Friday, September 9, 2011

Trail To Nowhere: Na Ala Hele Trail Moloaa-Kaakaaniu

A pedestrian trail held as a perpetual public easement makai of Moloaa Bay Ranch runs from Moloaa Beach north to Kaakaaniu. It is administered by the Na Ala Hele program, a part of the Hawaii Department of Land and Natural Resouces. One is able to walk along the trail from Moloaa to Kaakaaniu, which offers stunning views of Moloaa Bay and occasionally sea turtles below, until you reach an abrupt end at a fence at the boundary of Kaakaaniu, owned by Patricia Hanwright. The easement trail is part of a state trail and access program, but it is not yet on the Na Ala Hele website or correctly identified with official state trail signage. The first sign pictured above at the beginning of this entry, installed by a private party, doesn't even have anything written on it. This is just behind Moloaa Beach as you start on the trail north.
This sign fell down, or was pushed down.

Above: Dead bird. Probably killed by an unleashed dog. Below images show fencing blocking end of trail. Fences erected under authority of Patricia Hanwright, owner of three parcels of land in Kaakaaniu ahupua'a.

Fence post and fencing cuts off Moloaa-Kaakaaniu trail here at Kaakaaniu boundary. Fencing runs mauka uphill and right, parallel to sea. In this photo immediately above, boulders lead down to sea. I am not going to walk there, that is unsafe and will result in injury. Yet, Patricia Hanwright says if people want to access the coast this is how they have to go. This is illegal. State law allows for lateral transit in which you do not endanger your safety. Chapter 115 of the Hawaii Revised Statutes, Section 9 states:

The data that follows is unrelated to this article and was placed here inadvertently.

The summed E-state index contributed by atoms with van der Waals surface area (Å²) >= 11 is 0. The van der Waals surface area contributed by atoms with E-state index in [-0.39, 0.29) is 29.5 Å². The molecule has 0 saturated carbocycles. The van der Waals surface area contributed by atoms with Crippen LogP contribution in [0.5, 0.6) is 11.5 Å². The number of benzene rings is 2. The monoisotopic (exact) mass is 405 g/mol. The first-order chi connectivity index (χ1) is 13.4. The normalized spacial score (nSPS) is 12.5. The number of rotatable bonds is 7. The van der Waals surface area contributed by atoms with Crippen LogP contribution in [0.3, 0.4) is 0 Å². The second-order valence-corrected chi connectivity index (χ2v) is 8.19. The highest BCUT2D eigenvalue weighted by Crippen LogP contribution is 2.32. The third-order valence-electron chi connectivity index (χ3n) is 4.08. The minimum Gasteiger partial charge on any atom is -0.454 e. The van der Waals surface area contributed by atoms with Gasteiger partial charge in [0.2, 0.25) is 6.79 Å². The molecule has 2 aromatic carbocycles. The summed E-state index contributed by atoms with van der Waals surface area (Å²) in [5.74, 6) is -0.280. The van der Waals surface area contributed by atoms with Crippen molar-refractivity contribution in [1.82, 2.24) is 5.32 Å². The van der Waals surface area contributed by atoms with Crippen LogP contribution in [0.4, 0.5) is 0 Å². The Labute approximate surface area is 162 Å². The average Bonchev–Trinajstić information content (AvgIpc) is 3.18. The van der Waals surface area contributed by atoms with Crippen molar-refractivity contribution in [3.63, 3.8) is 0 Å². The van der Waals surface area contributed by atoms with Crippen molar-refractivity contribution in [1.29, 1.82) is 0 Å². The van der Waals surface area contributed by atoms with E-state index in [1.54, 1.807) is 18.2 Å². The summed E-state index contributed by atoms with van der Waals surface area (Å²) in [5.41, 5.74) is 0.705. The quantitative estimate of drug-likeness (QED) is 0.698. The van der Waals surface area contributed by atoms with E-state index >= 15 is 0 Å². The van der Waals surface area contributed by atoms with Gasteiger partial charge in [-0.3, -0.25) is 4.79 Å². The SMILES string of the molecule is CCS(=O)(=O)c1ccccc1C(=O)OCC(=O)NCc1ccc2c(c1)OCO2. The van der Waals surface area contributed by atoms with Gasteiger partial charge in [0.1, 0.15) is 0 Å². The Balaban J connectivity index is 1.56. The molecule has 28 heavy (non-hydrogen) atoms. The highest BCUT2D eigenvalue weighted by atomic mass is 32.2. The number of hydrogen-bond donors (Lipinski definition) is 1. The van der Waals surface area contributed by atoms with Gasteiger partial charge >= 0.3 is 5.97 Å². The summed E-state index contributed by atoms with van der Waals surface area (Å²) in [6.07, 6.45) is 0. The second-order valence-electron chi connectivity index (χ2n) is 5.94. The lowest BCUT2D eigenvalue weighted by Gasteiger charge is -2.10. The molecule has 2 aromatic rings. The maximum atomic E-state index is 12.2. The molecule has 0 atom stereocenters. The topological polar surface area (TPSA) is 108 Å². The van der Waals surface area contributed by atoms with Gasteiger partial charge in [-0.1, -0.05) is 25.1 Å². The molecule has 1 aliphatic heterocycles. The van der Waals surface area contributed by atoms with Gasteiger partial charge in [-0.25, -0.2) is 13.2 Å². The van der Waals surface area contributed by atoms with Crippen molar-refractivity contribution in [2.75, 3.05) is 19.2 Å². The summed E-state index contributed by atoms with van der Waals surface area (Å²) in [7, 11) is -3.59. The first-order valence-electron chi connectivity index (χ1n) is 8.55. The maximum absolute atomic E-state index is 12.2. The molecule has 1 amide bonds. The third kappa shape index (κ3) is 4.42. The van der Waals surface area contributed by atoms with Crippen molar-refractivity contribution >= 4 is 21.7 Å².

§115-9  Obstructing access to public property; penalty.  [Repeal and reenactment on June 30, 2013.  L 2010, c 160, §7.]  (a)  A person commits the offense of obstructing access to public property if the person, by action or by having installed a physical impediment, intentionally prevents a member of the public from traversing:
     (1)  A public right-of-way;
     (2)  A transit area;
     (3)  A public transit corridor; or
     (4)  A beach transit corridor;
and thereby obstructs access to and along the sea, the shoreline, or any inland public recreational area.
     (b)  Physical impediments that may prevent traversing include but are not limited to the following:
     (1)  Gates;
     (2)  Fences;
     (3)  Walls;
     (4)  Constructed barriers;
     (5)  Rubbish;
     (6)  Security guards;
     (7)  Guard dogs or animals; and
     (8)  A landowner's human-induced, enhanced, or unmaintained vegetation that interferes or encroaches within beach transit corridors.
     (c)  Obstructing access to public property is a misdemeanor.
     (d)  Minimum fines for violation under this section shall be as follows:
     (1)  $1,000 for a second conviction; and
     (2)  $2,000 for any conviction after a second conviction.
     (e)  As used in this section:
     "Landowner" means the record owner of the property or the record owner's agent, including a lessee, tenant, property manager, or trustee.
     "Person" means a natural person or a legal entity.